I’ve always had it in my mind
that with the deliberate pre-ordination of light, and its movement over time, it might be used to fashion photographs as a sculptor might fashion a piece of clay into a work of art.
In the little town of Beverley in Yorkshire, I had been trying to do this for over 10 years by using an app to calculate and delineate the exact location where the sun might rise over the Minster.
On a promising morning in 2017 I set out from the town centre to reach Westwood Common, and with the Minster silhouetted behind me, I remembered the other occasions over the years I had tried and failed. On some I’d had my Dad with me - but even he had not survived the long journey - having died of prostate cancer in 2008.
Upon reaching the common and looking down the road I quelled my expectations. All too often had I been in this situation before but to be stoppered by a fog bank, or fast moving clouds from the east.
I set out along the Common to where my app had told me was the best vantage point, and caught a shot of the Minster in the distance beyond a fog bank and beneath the stratosphere.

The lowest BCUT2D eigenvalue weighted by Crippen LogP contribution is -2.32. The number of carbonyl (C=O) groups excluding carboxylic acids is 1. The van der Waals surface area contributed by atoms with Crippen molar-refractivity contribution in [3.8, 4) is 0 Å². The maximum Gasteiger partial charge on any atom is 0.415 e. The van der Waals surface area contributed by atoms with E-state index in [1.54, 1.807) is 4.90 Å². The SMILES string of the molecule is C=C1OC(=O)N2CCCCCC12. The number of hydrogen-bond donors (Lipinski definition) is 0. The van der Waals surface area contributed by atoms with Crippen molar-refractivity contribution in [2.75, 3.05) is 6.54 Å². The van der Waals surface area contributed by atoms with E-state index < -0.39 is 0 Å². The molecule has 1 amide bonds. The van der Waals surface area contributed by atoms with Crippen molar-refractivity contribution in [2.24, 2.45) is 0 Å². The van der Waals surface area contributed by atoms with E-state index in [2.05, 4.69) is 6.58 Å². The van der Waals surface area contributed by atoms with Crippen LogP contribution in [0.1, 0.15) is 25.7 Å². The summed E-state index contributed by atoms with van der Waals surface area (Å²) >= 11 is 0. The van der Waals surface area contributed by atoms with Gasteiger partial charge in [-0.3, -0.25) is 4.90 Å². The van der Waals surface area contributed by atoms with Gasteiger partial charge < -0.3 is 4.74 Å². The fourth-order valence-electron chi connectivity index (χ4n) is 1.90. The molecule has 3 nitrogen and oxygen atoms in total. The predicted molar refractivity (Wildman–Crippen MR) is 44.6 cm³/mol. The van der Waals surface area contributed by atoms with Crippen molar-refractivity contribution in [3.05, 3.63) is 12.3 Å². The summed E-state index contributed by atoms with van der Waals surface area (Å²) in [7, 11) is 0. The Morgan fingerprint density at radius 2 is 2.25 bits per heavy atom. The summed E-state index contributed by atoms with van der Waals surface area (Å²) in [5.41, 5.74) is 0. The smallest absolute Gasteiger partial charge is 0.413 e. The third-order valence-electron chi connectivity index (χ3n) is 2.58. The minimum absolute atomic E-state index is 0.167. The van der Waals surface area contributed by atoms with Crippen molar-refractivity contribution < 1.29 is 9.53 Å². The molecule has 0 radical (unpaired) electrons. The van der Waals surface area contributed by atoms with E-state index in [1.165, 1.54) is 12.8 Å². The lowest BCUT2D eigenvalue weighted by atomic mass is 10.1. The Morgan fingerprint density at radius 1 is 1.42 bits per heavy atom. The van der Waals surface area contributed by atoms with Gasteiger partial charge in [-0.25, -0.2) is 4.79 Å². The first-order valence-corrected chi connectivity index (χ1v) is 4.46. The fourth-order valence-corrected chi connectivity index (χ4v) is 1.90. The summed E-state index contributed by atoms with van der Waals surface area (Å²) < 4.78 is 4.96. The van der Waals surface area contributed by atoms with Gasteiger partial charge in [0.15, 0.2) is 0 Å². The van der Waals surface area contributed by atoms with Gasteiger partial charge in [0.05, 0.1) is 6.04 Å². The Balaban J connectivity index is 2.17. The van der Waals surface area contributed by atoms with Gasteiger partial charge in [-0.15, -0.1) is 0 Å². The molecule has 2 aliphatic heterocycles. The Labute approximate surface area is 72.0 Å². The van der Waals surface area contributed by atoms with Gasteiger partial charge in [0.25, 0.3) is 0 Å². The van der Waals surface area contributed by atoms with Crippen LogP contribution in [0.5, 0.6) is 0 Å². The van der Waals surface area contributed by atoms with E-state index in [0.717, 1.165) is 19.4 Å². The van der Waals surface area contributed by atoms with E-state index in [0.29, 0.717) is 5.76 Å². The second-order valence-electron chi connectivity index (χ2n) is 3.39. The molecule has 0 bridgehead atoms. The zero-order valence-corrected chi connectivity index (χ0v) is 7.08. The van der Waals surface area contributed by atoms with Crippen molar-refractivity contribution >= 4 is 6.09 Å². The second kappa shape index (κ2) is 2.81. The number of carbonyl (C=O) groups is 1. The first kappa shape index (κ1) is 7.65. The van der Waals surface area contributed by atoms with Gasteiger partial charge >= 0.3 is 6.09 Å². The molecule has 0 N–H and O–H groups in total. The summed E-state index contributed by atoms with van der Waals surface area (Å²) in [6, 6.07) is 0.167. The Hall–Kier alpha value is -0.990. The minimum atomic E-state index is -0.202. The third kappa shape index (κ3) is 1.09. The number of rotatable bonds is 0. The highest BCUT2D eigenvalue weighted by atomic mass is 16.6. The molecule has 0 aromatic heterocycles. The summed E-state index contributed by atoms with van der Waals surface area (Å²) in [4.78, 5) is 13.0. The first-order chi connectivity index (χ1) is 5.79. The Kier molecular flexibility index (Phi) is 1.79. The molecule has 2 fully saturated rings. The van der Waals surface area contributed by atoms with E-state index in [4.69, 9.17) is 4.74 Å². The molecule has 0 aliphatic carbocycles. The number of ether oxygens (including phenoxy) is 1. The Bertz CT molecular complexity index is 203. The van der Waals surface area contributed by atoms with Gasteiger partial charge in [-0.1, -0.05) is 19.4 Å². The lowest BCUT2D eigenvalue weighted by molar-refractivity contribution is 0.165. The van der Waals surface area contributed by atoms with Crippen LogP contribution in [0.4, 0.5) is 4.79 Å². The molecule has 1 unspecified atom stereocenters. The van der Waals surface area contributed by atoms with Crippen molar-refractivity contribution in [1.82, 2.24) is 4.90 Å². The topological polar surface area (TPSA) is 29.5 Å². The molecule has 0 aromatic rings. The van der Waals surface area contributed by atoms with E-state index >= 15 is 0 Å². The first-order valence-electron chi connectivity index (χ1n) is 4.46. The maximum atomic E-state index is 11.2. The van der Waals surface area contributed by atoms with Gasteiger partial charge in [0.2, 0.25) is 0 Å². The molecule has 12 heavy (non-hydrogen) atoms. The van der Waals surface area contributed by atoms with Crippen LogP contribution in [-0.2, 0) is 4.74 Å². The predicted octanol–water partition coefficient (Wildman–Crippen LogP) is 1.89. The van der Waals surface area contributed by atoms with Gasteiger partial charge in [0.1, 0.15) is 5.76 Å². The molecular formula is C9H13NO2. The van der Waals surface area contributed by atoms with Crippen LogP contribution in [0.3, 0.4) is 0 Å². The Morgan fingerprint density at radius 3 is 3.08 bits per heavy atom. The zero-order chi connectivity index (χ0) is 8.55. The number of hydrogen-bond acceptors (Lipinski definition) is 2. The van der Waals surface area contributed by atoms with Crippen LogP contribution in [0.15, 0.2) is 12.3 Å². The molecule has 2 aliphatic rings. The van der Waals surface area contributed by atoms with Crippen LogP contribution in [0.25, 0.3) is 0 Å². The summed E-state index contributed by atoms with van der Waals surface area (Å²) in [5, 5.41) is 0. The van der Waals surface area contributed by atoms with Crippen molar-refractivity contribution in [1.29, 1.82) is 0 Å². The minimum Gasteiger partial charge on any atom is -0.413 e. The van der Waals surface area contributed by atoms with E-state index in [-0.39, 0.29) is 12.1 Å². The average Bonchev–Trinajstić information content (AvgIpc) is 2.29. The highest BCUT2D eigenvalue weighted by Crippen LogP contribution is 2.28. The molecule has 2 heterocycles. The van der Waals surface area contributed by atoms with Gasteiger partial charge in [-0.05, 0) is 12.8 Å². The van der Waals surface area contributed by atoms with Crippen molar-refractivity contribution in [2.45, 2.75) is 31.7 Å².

As the burgeoning light defined the edge of the horizon, I felt like a conductor before the natural light orchestra - the pause on my podium before the movement began - was represented with the checking of my camera’s settings.
Then, as my face warmed to the glow of the horizon - it happened: a cuticle sun - and the birth of a new day...
I wanted to catch the sun crowning the Minster and my positioning was slightly out, so - like John Donne before me - I moved that great unruly orb by walking several metres to the north and found my nirvana.
Back in the present I had managed to sculpt the scene before me - the Minster permeated by the sun behind, set out like a giant Gothic cheese-grater - captured and caged with pre-ordained intent.
During the final minutes of dawn, as the sun dissipated into the great blue, and with the scene finally pocketed within my camera, I felt an unravelling, a need to let go and I found myself crying uncontrollably - partly for what I’d achieved over time, but mostly for what I had lost.